The troubled poet of Fivizzano – Giovanni Fantoni

Born in 1755 in Fivizzano, Giovanni Fantoni was the son of Count Lodovico Antonio Fantoni and Marchioness Anna De Silva. A colourful character, he rebelled at a very young age after being sent to Rome to prepare for the ecclesiastical career befitting of a third son. When it became apparent that Fantoni and monastic life were never going to be compatible, he transferred to a nearby college, where he discovered the Latin classics. It was the Horatian odes in particular that attracted Fantoni, and they were to become his inspiration in later life.

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After nine years in Rome, Fantoni, aged 18, was apprenticed to the Secretary of State in Florence. However, it was apparent that he was not interested in a regular job, earning himself a reputation as a lothario and drunkard, albeit a charming one. At this point, his concerned father asked the Grand Duke of Tuscany, Leopold I, to transfer the young Fantoni into the army. It is said that he even asked for his son to be locked up in the fort at Portoferrario to help cure him of his dissolute ways.

Fantoni hardly seemed a suitable candidate for military life, although after a serious illness that resulted in him being sent home, he did enter the prestigious Royal Academy of Turin, emerging with the rank of lieutenant in 1776. The same year, he entered the Academy of Arcadia, whose aim was to reform Italian poetry, adopting the name Labindo. Needless to say, despite his new rank, Fantoni’s military career was not a success, and he was forced to resign when his creditors had him arrested for not paying his debts.

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February 1779 found Fantoni in Genoa, allegedly en route to his home in Fivizzano. A liaison with the Marchesa Maria Doria Spinola is said to have been the cause of his delay. It was at this point that he started to take poetry really seriously, continuing both his studies of the Latin classics and writing poetry.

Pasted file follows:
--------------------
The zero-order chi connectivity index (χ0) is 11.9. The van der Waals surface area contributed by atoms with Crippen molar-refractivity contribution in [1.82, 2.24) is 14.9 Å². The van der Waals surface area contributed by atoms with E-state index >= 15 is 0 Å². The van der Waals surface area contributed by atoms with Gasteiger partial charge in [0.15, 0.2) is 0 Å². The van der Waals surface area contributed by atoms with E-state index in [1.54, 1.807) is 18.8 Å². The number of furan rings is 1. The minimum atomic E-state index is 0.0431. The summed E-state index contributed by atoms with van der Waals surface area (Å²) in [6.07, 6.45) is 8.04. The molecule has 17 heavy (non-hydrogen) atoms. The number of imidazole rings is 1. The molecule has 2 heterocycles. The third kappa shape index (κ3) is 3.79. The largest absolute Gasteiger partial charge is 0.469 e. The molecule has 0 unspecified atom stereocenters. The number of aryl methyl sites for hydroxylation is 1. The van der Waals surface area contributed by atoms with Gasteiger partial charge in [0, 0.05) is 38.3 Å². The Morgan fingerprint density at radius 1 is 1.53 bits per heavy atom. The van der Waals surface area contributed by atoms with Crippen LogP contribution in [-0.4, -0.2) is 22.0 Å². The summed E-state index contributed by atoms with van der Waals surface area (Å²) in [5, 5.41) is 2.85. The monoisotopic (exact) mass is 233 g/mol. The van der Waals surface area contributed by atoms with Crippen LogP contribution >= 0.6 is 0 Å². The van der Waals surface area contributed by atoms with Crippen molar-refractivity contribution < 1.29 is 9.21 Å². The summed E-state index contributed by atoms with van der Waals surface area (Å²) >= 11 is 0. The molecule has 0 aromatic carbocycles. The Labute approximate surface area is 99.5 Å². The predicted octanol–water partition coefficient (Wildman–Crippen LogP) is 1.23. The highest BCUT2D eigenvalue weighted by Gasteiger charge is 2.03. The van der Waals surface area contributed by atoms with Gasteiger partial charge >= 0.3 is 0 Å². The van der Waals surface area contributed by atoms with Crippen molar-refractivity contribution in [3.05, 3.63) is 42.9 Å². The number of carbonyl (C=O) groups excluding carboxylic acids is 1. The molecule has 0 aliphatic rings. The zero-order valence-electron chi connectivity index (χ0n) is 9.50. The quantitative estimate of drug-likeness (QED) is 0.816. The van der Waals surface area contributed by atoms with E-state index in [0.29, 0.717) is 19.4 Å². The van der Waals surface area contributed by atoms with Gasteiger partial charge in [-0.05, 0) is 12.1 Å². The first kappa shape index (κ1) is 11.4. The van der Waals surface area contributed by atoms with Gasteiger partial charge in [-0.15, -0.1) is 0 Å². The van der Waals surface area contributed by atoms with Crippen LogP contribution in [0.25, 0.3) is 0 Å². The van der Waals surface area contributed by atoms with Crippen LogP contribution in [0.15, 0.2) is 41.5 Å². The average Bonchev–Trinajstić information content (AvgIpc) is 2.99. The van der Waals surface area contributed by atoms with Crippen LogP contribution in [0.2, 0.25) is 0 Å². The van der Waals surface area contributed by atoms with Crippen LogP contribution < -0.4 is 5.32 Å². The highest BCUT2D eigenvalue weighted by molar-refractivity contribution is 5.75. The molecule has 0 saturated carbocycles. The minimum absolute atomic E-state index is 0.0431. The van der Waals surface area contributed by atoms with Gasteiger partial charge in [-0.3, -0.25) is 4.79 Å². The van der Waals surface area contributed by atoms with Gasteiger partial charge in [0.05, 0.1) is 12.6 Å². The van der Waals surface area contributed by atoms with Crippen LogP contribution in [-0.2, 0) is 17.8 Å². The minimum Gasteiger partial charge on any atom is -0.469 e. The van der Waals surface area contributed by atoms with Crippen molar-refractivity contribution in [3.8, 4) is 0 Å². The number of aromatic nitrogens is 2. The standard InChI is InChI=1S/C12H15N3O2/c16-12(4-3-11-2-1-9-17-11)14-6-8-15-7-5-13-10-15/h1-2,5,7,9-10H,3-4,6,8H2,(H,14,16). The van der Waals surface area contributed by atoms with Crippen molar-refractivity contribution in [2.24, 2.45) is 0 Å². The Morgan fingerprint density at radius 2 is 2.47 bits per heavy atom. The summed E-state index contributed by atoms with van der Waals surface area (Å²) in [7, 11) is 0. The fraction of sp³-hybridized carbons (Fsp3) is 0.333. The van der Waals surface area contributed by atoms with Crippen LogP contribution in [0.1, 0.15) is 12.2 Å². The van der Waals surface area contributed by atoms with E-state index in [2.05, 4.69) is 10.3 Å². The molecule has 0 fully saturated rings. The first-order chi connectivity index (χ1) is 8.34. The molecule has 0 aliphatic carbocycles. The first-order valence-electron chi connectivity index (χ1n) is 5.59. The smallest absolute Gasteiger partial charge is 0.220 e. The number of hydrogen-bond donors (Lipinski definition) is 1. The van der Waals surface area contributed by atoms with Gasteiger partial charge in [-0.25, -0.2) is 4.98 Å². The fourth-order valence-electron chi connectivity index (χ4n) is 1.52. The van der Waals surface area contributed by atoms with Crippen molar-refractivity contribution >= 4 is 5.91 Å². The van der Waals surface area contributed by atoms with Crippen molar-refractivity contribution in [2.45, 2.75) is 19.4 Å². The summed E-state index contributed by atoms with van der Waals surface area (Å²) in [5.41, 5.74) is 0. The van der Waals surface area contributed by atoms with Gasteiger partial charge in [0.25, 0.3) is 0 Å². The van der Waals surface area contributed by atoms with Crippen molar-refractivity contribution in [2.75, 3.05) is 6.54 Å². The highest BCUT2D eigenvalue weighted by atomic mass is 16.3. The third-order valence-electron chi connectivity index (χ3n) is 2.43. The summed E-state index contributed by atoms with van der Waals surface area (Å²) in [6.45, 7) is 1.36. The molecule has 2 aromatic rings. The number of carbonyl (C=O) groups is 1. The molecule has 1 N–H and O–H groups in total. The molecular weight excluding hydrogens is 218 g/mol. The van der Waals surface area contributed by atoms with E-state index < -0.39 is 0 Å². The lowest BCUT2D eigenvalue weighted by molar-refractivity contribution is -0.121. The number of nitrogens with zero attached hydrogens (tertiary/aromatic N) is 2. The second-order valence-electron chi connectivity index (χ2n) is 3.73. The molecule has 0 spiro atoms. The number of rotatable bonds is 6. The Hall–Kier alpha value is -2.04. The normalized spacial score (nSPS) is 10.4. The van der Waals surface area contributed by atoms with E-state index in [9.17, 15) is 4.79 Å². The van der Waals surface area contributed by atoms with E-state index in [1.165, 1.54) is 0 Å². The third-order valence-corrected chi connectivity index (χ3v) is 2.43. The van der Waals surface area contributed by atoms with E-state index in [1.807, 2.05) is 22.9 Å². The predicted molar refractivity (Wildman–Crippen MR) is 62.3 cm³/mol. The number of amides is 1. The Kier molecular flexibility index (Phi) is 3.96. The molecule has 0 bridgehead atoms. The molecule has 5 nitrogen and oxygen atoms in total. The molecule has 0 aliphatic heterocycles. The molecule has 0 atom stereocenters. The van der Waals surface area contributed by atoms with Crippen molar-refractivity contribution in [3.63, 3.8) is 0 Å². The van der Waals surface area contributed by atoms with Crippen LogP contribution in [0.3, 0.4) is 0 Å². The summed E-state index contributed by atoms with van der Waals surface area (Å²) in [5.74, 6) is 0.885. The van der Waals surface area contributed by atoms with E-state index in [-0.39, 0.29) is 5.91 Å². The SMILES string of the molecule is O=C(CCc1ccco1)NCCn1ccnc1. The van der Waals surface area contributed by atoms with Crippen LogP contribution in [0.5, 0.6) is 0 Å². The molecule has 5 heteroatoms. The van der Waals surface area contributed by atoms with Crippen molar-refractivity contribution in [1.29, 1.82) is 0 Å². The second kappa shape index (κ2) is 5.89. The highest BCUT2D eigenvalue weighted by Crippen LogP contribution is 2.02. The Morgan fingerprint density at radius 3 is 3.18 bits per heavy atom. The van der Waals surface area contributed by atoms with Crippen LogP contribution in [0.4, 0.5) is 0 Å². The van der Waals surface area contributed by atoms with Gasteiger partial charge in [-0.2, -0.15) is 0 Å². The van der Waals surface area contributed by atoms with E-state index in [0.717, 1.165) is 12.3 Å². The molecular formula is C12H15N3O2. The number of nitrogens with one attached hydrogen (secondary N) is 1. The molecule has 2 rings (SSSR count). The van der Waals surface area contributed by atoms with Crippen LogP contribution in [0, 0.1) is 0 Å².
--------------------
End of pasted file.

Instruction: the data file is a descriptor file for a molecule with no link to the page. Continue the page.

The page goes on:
In the following years, Fantoni spent time in Fivizzano, Florence, Naples (where he had a close relationship with the lady-in-waiting to the Queen), and Rome.  He developed an interest in the Jacobin political schemes and became an advocate of a confederation of Italian republics. In 1796, he participated in the uprisings of Reggio Emilia, Modena and Bologna and was twice arrested. In 1800, he fought in the Siege of Genoa, part of the Napoleonic Merenga Campaign, alongside the French. In the same year, he became a professor at the University of Pisa, but was dismissed the following year because of his Jacobin leanings. Disillusioned, he turned down a position at the Academy of Science in Turin and retired to Massa.  He later served as secretary and president of the Acadamia Carrarese – the Academy of Arts in Carrara.

There is no record of Fantoni marrying or of any offspring, although in the early 1780s Fantoni is said to have been devastated when, in Fivizzano, a family maid’s son, said to be his, died at birth.

Fantoni’s collection of Horation odes earned him the pretentious title of the “Tuscan Horace” from his contemporaries.   His neo-classical odes express pre-Risorgimento sentiments, as well as an enthusiasm for the new, potentially revoluntionary political ideas emerging in Europe.

Giovanni Fantoni is said to have died, probably of typhus, in the room where he was born in Fivizzano, aged 57 years, on the first of November 1807. He is buried in the Oratorio San Carlo in Fivizzano, where his tomb can still be seen. There is also a statue of him in the town.

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The troubled poet of Fivizzano – Giovanni Fantoni appeared on Ciao Lunigiana on 22 February 2013. All rights reserved.
Photo credits: Wikipedia.

 

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